Date: 16th August 2010 at 12:02pm
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A crowd of just under 25,000 turned up for the first home game of the season, to witness a Jekyll and Hyde performance from the Reds’. For the first 20 minutes it was Forest at their irresistible best, but as the game developed it became more of a dull fest, with neither side able to create many chances.

Forest started very brightly and from the whistle were making in roads on the Leeds defence. Good work between Cohen and Gunter, saw Majewski force a decent save from Schmeichel. Majewski was involved in most of the early exchanges and was instrumental in everything we did early on.

The opening goal came after only 9 minutes and it was from another well delivered cross from Gunter. Blackstock did the cross justice and glanced the ball home, to put the Reds’ deservedly one up. Earnshaw went close moments later, when his well struck shot hit the post. This was vintage stuff from the lads and it had the home crowd roaring them on. Shame it wasn’t to last, because after that Forest faded and for some inexplicable reason totally went off the boil.

It took Leeds nearly 25 minutes to register their first foray into the Reds’ half and it was only thanks to some brave goalkeeping from Camp that they didn’t level the scores, after he had to dive at the feet of Becchio to beat him to the ball. Both sides were guilty of giving the ball away needlessly and it was from one such poorly made pass by Wes Morgan that the visitors got their equaliser. Wes played a square ball across the goal that was intercepted by Leeds and passed out to the wing. The well delivered cross into the box was met by Lloyd Sam, who glanced the ball into the Reds’ net to draw the sides level. The half drew to a close with neither side offering much in the way of goalmouth action, but plenty in the way of misplaced passes.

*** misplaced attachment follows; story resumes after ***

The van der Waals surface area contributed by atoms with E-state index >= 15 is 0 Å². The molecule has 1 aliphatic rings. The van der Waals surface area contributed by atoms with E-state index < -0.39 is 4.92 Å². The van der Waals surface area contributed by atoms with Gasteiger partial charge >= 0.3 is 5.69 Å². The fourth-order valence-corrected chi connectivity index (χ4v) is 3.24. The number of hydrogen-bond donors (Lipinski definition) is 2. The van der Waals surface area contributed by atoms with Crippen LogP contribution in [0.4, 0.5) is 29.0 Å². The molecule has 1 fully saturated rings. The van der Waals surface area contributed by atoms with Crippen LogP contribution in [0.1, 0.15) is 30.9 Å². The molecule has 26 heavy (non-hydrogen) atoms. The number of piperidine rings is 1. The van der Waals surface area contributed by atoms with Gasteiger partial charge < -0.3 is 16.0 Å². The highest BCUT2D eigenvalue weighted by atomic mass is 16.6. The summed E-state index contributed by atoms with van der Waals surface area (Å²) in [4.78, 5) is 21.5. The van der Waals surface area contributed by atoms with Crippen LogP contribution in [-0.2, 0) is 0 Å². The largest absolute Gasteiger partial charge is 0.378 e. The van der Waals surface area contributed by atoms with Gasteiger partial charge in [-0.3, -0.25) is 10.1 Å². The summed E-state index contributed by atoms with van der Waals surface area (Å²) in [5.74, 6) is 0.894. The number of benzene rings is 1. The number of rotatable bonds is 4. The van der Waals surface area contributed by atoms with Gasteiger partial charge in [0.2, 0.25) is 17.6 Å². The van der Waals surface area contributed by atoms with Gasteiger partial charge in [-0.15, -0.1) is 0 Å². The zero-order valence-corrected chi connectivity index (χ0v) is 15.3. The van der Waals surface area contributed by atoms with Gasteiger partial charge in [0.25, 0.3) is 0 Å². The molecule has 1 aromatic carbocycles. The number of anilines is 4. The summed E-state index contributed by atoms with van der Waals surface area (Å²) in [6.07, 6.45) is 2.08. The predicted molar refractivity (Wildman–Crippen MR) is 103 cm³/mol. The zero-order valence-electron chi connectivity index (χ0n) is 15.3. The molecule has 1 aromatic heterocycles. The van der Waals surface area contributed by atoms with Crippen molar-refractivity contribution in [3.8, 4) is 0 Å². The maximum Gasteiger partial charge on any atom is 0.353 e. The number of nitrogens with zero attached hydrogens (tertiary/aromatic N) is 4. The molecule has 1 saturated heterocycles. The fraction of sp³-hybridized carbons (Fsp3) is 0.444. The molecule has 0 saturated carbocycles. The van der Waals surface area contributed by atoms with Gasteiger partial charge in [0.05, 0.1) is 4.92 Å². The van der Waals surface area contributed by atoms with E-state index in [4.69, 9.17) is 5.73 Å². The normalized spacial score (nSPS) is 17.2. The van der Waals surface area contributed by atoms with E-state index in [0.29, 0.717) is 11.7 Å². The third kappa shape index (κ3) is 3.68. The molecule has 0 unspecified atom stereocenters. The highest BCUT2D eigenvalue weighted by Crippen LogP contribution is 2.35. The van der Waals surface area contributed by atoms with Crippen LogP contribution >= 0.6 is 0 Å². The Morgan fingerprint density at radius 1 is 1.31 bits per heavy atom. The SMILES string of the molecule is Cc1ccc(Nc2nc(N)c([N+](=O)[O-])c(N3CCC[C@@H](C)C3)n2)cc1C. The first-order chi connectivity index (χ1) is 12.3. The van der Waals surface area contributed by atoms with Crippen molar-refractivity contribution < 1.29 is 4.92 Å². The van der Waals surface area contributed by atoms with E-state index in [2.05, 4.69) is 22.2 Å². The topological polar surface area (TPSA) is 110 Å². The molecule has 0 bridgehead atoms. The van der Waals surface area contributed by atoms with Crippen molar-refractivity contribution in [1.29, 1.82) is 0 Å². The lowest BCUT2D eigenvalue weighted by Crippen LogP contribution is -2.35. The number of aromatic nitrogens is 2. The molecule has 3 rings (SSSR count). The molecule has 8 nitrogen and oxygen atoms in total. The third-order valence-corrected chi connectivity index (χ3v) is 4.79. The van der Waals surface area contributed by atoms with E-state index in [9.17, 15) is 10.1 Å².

It was hard to understand how we had gone from playing such free flowing football in the early stages, to a team that couldn’t string two passes together by the time the half time whistle blew. The scoreline at the interval was a fair one, but you were left feeling that if Forest had carried on the way they had started, then the visitors would have been put to the sword.

The first half might have ended poorly, but the second was to be just as bad and for long periods, even worse. Both sides gave the ball away too easily and the game became a series of misplaced passes, free kicks and throw ins. Rather disappointingly, the home crowd fell silent and the visiting hordes from Leeds grew louder. You could feel the tension growing amongst the home support, which wasn’t helped when Leeds had two chances go begging. Forest were offering little and whilst the visitors didn’t offer much more, it was they who looked the more likely to add to the scoreline.

In an effort to shake things up, Davies made a couple of substitutions. McCleary replaced Anderson and a few minutes later Tyson came on for the now ineffective Majewski. They didn’t make much difference in all honesty. Leeds continued to look the more threatening and after putting the Forest defence under alot of pressure they won a free kick. Fortunately, the well hit shot from Watt, went narrowly wide of the goal.

Camp needed treatment for a cut to his head, after claiming a cross and going to ground. A fracas then broke out, in which both Watt and Gunter went into the book. To be honest, I didn’t see what happened, but there were arms and legs flying with both sets of players getting involved. It appears the ref didn’t see anything either, because if he had then Gunter should have apparently walked for stamping on Watt’s foot.

For a game to start so well from a Forest perspective and then to end so poorly, it left you feeling a little deflated at the final whistle. There will be many positives to take away from the game and give us hope for the rest of the season, but once again we seem to be making the same mistakes in possession as last year and on that we have to improve. A couple of new signings would certainly give us all a lift and freshen up the team. But alas they look to be no nearer arriving, than they were this time last week.